We’ve been doing a series on friendship at our local church, where the pastor has been going through the different types of friendships that one can have, and the seasons that those friendships go through. It reminded me of a conversation that my mom and I once had about marriage and friendships.
Before I got married, the counsel I received was that you couldn’t have unmarried friends if, for example, you’re married. This always left me upset and frustrated because I really couldn’t understand how friends could interfere with my marriage or how I’d become someone who no longer needed friends – who were once so dear. This conversation with my mom once ended with her saying: “It’s something that will happen naturally – you’ll see it when you get married.”
Often I have private conversations (with myself) where I turn over things that people said in jest, in an argument, in a discussion and in various settings. So it was natural for me, when last Saturday, I started thinking about this ‘friendship conversation’ I had had with my mom. Whilst watching my 3year old and her 1.5-year-old brother play, at the play area in a local restaurant, I noticed that my little one struggled with climbing up the jungle-gym and that it was really hard for him to keep up or attach to a group. It seemed, naturally (if I might add) that the kids of similar age and of the same sex, gravitated towards each other; forming groups of their own, with an understanding which seemed…almost unique to them. In that moment, I understood what my mother meant…all those years ago.
When you get married, you lose your single friends. You don’t lose them because you call them up and say: “Look, I’m married now…so we can’t hang.” You lose them because you lose each other in conversations, in your way of thinking, in your priorities, in your style, on where you like to spend your time. Not only do you lose your friends but you lose yourself and you have to rediscover yourself too. It happens because, there are certain traits or attributes you may have had, as a single person, which may not contribute to a healthy, sustainable marriage. If, for example, I enjoyed silence and reading a good book, after a long day at work (prior to marriage) and my spouse enjoyed unwinding by playing loud music, someone has to compromise – even if it’s on every other day! Compromise means change, though sometimes small, it’s still significant.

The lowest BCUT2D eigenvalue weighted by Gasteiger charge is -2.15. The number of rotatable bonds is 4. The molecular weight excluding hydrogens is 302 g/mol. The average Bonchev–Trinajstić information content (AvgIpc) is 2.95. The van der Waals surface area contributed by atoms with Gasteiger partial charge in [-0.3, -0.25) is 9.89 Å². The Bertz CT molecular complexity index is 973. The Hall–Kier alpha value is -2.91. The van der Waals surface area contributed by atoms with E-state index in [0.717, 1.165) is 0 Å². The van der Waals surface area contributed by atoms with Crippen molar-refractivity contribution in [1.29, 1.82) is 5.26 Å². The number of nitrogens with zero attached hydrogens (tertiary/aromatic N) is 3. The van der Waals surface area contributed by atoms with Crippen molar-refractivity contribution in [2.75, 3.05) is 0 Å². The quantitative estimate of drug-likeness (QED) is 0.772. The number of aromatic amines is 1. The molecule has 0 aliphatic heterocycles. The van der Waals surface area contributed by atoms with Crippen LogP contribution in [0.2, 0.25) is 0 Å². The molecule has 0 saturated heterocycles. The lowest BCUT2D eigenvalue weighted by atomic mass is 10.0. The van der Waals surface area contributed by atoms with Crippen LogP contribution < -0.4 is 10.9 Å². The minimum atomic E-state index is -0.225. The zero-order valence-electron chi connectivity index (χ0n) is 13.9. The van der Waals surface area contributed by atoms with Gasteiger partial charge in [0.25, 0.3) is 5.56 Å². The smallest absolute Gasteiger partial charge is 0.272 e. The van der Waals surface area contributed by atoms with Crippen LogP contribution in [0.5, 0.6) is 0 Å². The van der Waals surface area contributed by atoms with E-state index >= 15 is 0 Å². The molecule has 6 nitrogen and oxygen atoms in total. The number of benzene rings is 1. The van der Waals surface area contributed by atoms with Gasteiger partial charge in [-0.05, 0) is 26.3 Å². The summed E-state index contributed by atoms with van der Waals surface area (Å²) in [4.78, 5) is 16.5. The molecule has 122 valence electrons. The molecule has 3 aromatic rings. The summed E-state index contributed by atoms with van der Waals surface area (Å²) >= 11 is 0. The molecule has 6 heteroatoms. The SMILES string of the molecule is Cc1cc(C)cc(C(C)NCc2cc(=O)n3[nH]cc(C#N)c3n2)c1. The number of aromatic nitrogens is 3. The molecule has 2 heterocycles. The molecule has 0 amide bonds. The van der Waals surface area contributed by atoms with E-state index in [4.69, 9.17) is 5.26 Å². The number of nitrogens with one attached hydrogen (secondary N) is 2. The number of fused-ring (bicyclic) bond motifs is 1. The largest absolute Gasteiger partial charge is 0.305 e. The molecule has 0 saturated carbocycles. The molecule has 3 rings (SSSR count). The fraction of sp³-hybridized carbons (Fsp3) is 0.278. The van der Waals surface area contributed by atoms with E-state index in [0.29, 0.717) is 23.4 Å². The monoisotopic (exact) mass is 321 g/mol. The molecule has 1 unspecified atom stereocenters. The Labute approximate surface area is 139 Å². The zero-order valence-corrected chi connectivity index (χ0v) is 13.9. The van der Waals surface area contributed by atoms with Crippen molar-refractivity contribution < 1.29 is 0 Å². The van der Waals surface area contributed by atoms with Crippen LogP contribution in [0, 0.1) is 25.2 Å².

When people give up aspects of themselves, they often take on other traits. This taking off and putting on…over time, creates a completely new person. It doesn’t necessarily happen because married people think they’re now ‘better’ but because they are consciously and subconsciously looking at themselves and each other, both trying to mirror the good that they see in the other spouse. It’s how the marriage remains alive. Couples who cannot identify traits worth having in their spouse, who are unwilling to adopt them, are more likely to compromise their own personal growth and that of their marriage.
Single friends can easily get lost in all this change, not fully understanding what is taking place. The married people may also not be equipped to deal with not being understood, because they are trying to please two groups whose needs may at times be contrary. In my life, I’ve experienced the loss of friends and it’s hurt, but fortunately, I have had single friends who have been patient whilst I discover this new person I’ve become and am becoming, which has made me cherish these friendships all the more.